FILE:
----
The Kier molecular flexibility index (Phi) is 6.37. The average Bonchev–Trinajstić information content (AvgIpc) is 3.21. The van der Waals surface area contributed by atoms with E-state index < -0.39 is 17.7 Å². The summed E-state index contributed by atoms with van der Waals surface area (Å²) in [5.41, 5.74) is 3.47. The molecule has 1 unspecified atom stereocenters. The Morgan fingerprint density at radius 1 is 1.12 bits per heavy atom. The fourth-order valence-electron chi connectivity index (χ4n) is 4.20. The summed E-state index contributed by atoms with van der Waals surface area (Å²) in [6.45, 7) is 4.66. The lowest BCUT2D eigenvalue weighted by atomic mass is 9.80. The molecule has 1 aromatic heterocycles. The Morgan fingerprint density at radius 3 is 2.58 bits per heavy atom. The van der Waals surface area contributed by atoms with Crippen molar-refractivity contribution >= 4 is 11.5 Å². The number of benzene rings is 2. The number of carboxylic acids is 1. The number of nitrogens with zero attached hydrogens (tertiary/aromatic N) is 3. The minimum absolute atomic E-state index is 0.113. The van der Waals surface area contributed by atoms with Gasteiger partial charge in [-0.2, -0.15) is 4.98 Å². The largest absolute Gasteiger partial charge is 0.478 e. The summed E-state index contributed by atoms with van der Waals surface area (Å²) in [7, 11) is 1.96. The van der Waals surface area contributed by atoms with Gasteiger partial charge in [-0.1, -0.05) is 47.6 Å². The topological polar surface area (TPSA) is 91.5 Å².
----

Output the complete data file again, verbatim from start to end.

The Kier molecular flexibility index (Phi) is 6.37. The average Bonchev–Trinajstić information content (AvgIpc) is 3.21. The van der Waals surface area contributed by atoms with E-state index < -0.39 is 17.7 Å². The summed E-state index contributed by atoms with van der Waals surface area (Å²) in [5.41, 5.74) is 3.47. The molecule has 1 unspecified atom stereocenters. The Morgan fingerprint density at radius 1 is 1.12 bits per heavy atom. The fourth-order valence-electron chi connectivity index (χ4n) is 4.20. The summed E-state index contributed by atoms with van der Waals surface area (Å²) in [6.45, 7) is 4.66. The lowest BCUT2D eigenvalue weighted by atomic mass is 9.80. The molecule has 1 aromatic heterocycles. The Morgan fingerprint density at radius 3 is 2.58 bits per heavy atom. The van der Waals surface area contributed by atoms with Crippen molar-refractivity contribution >= 4 is 11.5 Å². The number of benzene rings is 2. The number of carboxylic acids is 1. The number of nitrogens with zero attached hydrogens (tertiary/aromatic N) is 3. The minimum absolute atomic E-state index is 0.113. The van der Waals surface area contributed by atoms with Gasteiger partial charge in [-0.2, -0.15) is 4.98 Å². The largest absolute Gasteiger partial charge is 0.478 e. The summed E-state index contributed by atoms with van der Waals surface area (Å²) in [7, 11) is 1.96. The van der Waals surface area contributed by atoms with Gasteiger partial charge in [-0.1, -0.05) is 47.6 Å². The topological polar surface area (TPSA) is 91.5 Å².